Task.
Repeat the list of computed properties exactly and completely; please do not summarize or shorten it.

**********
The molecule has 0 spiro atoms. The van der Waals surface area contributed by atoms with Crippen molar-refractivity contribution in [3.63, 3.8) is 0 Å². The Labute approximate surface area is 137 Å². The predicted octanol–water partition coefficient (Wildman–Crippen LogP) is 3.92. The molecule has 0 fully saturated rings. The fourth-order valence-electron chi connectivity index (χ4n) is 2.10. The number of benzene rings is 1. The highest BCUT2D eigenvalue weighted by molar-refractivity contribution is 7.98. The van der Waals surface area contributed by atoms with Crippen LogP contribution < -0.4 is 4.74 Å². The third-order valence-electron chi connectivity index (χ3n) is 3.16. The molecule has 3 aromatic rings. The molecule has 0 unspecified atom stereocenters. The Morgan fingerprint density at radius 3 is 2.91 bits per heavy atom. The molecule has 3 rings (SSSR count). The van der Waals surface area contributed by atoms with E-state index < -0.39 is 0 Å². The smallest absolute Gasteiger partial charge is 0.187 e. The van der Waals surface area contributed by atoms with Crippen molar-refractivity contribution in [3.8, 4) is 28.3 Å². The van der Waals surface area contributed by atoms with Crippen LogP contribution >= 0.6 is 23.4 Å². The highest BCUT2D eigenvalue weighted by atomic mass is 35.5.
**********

The molecule has 0 spiro atoms. The van der Waals surface area contributed by atoms with Crippen molar-refractivity contribution in [3.63, 3.8) is 0 Å². The Labute approximate surface area is 137 Å². The predicted octanol–water partition coefficient (Wildman–Crippen LogP) is 3.92. The molecule has 0 fully saturated rings. The fourth-order valence-electron chi connectivity index (χ4n) is 2.10. The number of benzene rings is 1. The highest BCUT2D eigenvalue weighted by molar-refractivity contribution is 7.98. The van der Waals surface area contributed by atoms with Crippen LogP contribution < -0.4 is 4.74 Å². The third-order valence-electron chi connectivity index (χ3n) is 3.16. The molecule has 3 aromatic rings. The molecule has 0 unspecified atom stereocenters. The Morgan fingerprint density at radius 3 is 2.91 bits per heavy atom. The molecule has 3 rings (SSSR count). The van der Waals surface area contributed by atoms with E-state index < -0.39 is 0 Å². The smallest absolute Gasteiger partial charge is 0.187 e. The van der Waals surface area contributed by atoms with Crippen molar-refractivity contribution in [3.8, 4) is 28.3 Å². The van der Waals surface area contributed by atoms with Crippen LogP contribution >= 0.6 is 23.4 Å². The highest BCUT2D eigenvalue weighted by atomic mass is 35.5.